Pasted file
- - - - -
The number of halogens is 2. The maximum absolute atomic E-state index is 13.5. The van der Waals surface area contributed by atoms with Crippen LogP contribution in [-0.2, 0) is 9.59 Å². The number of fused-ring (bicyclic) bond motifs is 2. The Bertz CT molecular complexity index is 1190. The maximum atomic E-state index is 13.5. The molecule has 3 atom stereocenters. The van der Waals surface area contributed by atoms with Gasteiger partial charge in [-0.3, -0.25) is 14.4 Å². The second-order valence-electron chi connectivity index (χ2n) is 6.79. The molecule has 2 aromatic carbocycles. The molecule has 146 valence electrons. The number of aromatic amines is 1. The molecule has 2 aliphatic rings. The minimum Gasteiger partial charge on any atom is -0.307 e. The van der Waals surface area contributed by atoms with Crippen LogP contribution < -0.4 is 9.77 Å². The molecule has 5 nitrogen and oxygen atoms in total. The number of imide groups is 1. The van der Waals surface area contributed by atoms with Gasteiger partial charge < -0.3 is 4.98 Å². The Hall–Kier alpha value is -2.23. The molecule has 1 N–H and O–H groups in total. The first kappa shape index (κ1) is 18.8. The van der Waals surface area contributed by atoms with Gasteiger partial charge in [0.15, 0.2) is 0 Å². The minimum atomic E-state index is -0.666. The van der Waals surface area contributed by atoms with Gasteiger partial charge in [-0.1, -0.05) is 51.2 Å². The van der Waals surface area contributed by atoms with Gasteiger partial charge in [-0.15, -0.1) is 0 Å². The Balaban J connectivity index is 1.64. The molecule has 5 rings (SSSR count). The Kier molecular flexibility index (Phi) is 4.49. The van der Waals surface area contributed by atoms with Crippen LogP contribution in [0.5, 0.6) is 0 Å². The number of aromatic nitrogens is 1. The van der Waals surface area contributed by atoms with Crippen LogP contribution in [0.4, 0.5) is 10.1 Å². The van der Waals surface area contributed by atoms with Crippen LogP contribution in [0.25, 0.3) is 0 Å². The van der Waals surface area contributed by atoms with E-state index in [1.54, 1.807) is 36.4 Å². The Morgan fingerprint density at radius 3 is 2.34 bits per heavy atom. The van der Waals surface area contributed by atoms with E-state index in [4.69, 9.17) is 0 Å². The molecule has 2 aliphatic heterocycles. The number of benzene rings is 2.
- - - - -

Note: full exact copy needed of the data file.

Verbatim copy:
The number of halogens is 2. The maximum absolute atomic E-state index is 13.5. The van der Waals surface area contributed by atoms with Crippen LogP contribution in [-0.2, 0) is 9.59 Å². The number of fused-ring (bicyclic) bond motifs is 2. The Bertz CT molecular complexity index is 1190. The maximum atomic E-state index is 13.5. The molecule has 3 atom stereocenters. The van der Waals surface area contributed by atoms with Gasteiger partial charge in [-0.3, -0.25) is 14.4 Å². The second-order valence-electron chi connectivity index (χ2n) is 6.79. The molecule has 2 aromatic carbocycles. The molecule has 146 valence electrons. The number of aromatic amines is 1. The molecule has 2 aliphatic rings. The minimum Gasteiger partial charge on any atom is -0.307 e. The van der Waals surface area contributed by atoms with Crippen LogP contribution < -0.4 is 9.77 Å². The molecule has 5 nitrogen and oxygen atoms in total. The number of imide groups is 1. The van der Waals surface area contributed by atoms with Gasteiger partial charge < -0.3 is 4.98 Å². The Hall–Kier alpha value is -2.23. The molecule has 1 N–H and O–H groups in total. The first kappa shape index (κ1) is 18.8. The van der Waals surface area contributed by atoms with Gasteiger partial charge in [0.15, 0.2) is 0 Å². The minimum atomic E-state index is -0.666. The van der Waals surface area contributed by atoms with Gasteiger partial charge in [-0.1, -0.05) is 51.2 Å². The van der Waals surface area contributed by atoms with Gasteiger partial charge in [-0.15, -0.1) is 0 Å². The Balaban J connectivity index is 1.64. The molecule has 5 rings (SSSR count). The Kier molecular flexibility index (Phi) is 4.49. The van der Waals surface area contributed by atoms with Crippen LogP contribution in [0.5, 0.6) is 0 Å². The number of aromatic nitrogens is 1. The van der Waals surface area contributed by atoms with Crippen LogP contribution in [0.4, 0.5) is 10.1 Å². The van der Waals surface area contributed by atoms with Crippen LogP contribution in [0.25, 0.3) is 0 Å². The van der Waals surface area contributed by atoms with E-state index in [1.54, 1.807) is 36.4 Å². The Morgan fingerprint density at radius 3 is 2.34 bits per heavy atom. The van der Waals surface area contributed by atoms with E-state index in [4.69, 9.17) is 0 Å². The molecule has 2 aliphatic heterocycles. The number of benzene rings is 2.